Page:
A little randomness that may help explain why posting’s been even lighter than usual the past couple of weeks.
And if you get Marvin Gaye as an earbug–you won’t get an apology from me, as there are few better songs/singers available.
Oregon and Washington Librarians
I hope to see a few of you over the next few days. Later today, I’ll fly to Vancouver, Washington for the 2013 joint Oregon/Washington Library Association(s) conference, where I’ll do a three-hour preconference on open access and talks on “Give Us a Dollar…” and micropublishing.
OK, so I won’t actually fly to Vancouver. I’ll fly to Portland. And will probably spend longer on BART getting to SFO than I spend in the air. I love Livermore, but for flights–much rarer now than in the past–it’s less than ideal.
Preparing for Oregon and Washington
I’ve been busy preparing for those talks. Other than one talk last year, I really haven’t done much of any speaking, and I’d like to do a good job.
Actually, I started preparing quite some time ago–and preparations included a special Oregon/Washington version of Give Us a Dollar…, which I think is a good model of what I could do for other states/regions if anybody wanted it.
The link is to the free, $0, no-cost PDF version–did I mention you don’t have to pay anything for it?–that can be turned into a neat little booklet using a duplexing color printer and quick instructions here. There’s also a color hardcover edition–the book has multiline graphs that require color–but so far my own copy is the only copy, and that’s OK.
Preparatory work for the OA precon has resulted in two offshoots…
Hot Times for Open Access: The June Cites & Insights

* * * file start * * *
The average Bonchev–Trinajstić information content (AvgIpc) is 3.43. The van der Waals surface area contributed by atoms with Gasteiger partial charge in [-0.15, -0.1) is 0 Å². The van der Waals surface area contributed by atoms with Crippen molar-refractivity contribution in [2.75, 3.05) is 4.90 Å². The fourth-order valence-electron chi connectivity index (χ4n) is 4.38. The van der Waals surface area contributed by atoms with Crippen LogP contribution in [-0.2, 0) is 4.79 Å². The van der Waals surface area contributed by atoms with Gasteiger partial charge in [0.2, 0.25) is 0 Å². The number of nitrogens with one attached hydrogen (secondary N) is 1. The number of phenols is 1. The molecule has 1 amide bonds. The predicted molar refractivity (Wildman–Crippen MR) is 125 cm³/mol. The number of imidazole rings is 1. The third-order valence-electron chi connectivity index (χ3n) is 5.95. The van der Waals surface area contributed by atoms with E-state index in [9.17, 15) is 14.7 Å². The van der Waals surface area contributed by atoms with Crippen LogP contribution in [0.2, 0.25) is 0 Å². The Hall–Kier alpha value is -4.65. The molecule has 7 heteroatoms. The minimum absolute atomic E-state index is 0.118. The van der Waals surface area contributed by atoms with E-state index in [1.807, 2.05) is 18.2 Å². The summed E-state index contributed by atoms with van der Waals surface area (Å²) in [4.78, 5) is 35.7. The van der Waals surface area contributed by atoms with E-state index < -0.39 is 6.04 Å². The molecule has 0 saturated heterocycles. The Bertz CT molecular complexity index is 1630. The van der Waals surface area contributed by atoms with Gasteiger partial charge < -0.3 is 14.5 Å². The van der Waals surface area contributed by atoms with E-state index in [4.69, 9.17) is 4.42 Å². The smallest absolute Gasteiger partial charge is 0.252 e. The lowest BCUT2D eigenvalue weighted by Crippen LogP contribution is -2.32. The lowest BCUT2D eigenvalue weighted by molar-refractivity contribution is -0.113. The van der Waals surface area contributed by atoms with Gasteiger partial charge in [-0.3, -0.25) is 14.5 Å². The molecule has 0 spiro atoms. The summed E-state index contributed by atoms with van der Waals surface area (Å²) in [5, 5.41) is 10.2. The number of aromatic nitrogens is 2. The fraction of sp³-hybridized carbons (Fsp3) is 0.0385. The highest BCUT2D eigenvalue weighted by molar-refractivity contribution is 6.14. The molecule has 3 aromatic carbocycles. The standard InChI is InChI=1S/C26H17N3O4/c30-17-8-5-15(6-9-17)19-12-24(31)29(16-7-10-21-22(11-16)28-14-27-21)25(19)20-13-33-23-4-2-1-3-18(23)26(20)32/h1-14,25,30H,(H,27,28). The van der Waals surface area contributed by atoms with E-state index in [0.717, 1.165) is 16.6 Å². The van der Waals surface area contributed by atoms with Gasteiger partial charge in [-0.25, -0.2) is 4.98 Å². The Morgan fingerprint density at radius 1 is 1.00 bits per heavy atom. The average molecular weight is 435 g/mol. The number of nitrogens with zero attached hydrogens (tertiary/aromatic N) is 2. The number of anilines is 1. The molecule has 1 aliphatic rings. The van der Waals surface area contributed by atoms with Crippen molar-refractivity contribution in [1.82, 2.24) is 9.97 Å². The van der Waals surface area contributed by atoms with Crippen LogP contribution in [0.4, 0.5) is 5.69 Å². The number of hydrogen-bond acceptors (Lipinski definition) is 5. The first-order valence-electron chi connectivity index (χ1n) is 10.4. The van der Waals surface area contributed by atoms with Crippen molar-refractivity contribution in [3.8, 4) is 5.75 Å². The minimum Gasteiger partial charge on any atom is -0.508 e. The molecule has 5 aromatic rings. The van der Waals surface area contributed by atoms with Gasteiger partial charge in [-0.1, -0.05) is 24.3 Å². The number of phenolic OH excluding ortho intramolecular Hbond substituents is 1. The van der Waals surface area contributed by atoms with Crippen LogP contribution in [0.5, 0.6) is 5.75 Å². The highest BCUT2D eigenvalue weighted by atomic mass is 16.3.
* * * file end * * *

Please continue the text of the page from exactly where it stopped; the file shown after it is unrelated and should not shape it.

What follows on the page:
When I devoted 60,000 words to OA in the January and February Cites & Insights, I thought I was done with it for the year. But the last few months have been unusually active–so much so that the June issue will be almost entirely devoted to another OA roundup.
Look for it some time next week, probably right around May 1 or 2.
But there’s also…
The Big Deal and the Damage Done
Working on the precon and the issue, I ran into another of those statements asserting that the Big Deal was a wonderful thing all around and that it essentially solved the serials crisis back in 2004.
Wayne Bivens-Tatum also did a nice blog post, “Politics, Economics, and Screwing the Humanities,” which reminded me of what was getting damaged if serials prices were still rising too quickly: Namely, the humanities (which still depend on books) and the flexibility of academic libraries to be anything other than licensing agencies. I suspected that the damage was complex, and decided to investigate just a little.
The result will be an ebook (and paperback book–while it has lots of graphs, I’ve designed them so they’re workable without color if need be), probably out in the first half of May. Several of the graphs prepared in the process will show up in the OA precon PowerPoints.
Portions of the book will probably appear in the July 2013 C&I.
It will be interesting to see whether the response is as overwhelming as it has been for this year’s two previous library-analysis pieces, the March issue and the May issue, which so far have substantially fewer downloads than other issues.
Oh, as to the apparent random use of indented quotations: Think of them as asides. Or not.